In 1946 E.A. Rose and Clyde Rickert were employed to cut this tree down. The pay for the job was ten shillings ($1) each.
The photo shows Clyde at the stump (circa late 1970’s), with the saw used. The garage was not there when the tree was cut down.
The tree was cut on springboards (the notches on the tree are where the springboards were set in). Clyde supplied the photo and information.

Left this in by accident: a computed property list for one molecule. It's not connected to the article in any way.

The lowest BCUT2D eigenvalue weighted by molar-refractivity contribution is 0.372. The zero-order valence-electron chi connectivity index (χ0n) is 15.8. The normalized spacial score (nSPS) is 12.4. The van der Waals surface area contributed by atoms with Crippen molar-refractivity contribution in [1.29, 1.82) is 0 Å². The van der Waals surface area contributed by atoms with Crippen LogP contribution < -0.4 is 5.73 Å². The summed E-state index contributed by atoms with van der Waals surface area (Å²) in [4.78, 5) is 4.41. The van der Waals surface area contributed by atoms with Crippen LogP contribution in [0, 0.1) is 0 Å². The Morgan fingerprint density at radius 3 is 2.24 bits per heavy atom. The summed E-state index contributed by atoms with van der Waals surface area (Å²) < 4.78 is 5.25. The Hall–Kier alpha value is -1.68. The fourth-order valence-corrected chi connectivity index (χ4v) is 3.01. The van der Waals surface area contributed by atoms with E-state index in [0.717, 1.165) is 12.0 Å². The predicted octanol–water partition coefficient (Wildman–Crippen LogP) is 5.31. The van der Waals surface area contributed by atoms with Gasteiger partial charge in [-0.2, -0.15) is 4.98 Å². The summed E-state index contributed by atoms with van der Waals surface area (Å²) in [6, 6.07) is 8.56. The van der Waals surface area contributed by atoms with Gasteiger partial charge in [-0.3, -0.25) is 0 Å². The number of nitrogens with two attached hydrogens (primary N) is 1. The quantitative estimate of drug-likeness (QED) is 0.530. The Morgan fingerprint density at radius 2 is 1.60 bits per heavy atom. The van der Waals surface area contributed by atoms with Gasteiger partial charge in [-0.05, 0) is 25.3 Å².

It was a lot of work to saw a tree down like this, so cutters made sure they were past any faulty timber which was likely to be in the butt. Not many years later chainsaws came into use. The very first cutters to use them had to contend with very heavy, arkward saws, but they made a lot of money as the cutting rates were set at a level consistent with what a man could cut in a day with a crosscut. It didn’t take the sawmills long to reduce these rates.